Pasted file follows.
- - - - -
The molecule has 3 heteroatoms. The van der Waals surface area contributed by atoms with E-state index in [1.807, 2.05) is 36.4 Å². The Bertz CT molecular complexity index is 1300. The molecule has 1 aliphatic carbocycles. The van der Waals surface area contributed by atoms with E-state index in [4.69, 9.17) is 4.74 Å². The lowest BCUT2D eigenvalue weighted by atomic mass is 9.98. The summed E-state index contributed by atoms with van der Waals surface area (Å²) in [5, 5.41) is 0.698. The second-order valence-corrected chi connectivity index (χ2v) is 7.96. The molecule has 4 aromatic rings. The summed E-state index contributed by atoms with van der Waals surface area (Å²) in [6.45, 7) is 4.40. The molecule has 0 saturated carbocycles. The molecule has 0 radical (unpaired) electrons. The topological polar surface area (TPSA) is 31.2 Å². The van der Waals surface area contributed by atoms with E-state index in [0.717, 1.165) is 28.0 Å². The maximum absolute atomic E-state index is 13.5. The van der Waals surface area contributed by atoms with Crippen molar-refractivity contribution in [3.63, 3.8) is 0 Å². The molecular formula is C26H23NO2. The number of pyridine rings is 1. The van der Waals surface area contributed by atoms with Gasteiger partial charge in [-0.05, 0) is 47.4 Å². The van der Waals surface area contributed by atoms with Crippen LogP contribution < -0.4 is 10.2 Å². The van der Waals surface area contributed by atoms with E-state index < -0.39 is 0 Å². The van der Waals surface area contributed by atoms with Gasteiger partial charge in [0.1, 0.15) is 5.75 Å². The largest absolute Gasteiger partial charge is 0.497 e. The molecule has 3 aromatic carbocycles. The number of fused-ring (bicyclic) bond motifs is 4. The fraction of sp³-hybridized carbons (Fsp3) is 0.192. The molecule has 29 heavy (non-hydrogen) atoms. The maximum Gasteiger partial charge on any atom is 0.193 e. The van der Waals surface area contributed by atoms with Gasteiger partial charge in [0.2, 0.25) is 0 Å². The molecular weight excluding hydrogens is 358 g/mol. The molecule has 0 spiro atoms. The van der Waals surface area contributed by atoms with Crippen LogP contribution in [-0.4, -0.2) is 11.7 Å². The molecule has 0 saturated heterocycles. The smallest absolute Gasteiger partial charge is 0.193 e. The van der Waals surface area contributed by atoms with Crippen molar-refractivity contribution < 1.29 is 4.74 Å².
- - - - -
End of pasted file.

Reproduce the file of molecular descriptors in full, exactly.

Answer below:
The molecule has 3 heteroatoms. The van der Waals surface area contributed by atoms with E-state index in [1.807, 2.05) is 36.4 Å². The Bertz CT molecular complexity index is 1300. The molecule has 1 aliphatic carbocycles. The van der Waals surface area contributed by atoms with E-state index in [4.69, 9.17) is 4.74 Å². The lowest BCUT2D eigenvalue weighted by atomic mass is 9.98. The summed E-state index contributed by atoms with van der Waals surface area (Å²) in [5, 5.41) is 0.698. The second-order valence-corrected chi connectivity index (χ2v) is 7.96. The molecule has 4 aromatic rings. The summed E-state index contributed by atoms with van der Waals surface area (Å²) in [6.45, 7) is 4.40. The molecule has 0 saturated carbocycles. The molecule has 0 radical (unpaired) electrons. The topological polar surface area (TPSA) is 31.2 Å². The van der Waals surface area contributed by atoms with E-state index in [0.717, 1.165) is 28.0 Å². The maximum absolute atomic E-state index is 13.5. The van der Waals surface area contributed by atoms with Crippen molar-refractivity contribution in [3.63, 3.8) is 0 Å². The molecular formula is C26H23NO2. The number of pyridine rings is 1. The van der Waals surface area contributed by atoms with Gasteiger partial charge in [-0.05, 0) is 47.4 Å². The van der Waals surface area contributed by atoms with Crippen LogP contribution < -0.4 is 10.2 Å². The van der Waals surface area contributed by atoms with E-state index < -0.39 is 0 Å². The van der Waals surface area contributed by atoms with Gasteiger partial charge in [0.1, 0.15) is 5.75 Å². The largest absolute Gasteiger partial charge is 0.497 e. The molecule has 3 aromatic carbocycles. The number of fused-ring (bicyclic) bond motifs is 4. The fraction of sp³-hybridized carbons (Fsp3) is 0.192. The molecule has 29 heavy (non-hydrogen) atoms. The maximum Gasteiger partial charge on any atom is 0.193 e. The van der Waals surface area contributed by atoms with Gasteiger partial charge in [0.2, 0.25) is 0 Å². The molecular weight excluding hydrogens is 358 g/mol. The molecule has 0 spiro atoms. The van der Waals surface area contributed by atoms with Crippen LogP contribution in [-0.4, -0.2) is 11.7 Å². The molecule has 0 saturated heterocycles. The smallest absolute Gasteiger partial charge is 0.193 e. The van der Waals surface area contributed by atoms with Crippen molar-refractivity contribution < 1.29 is 4.74 Å².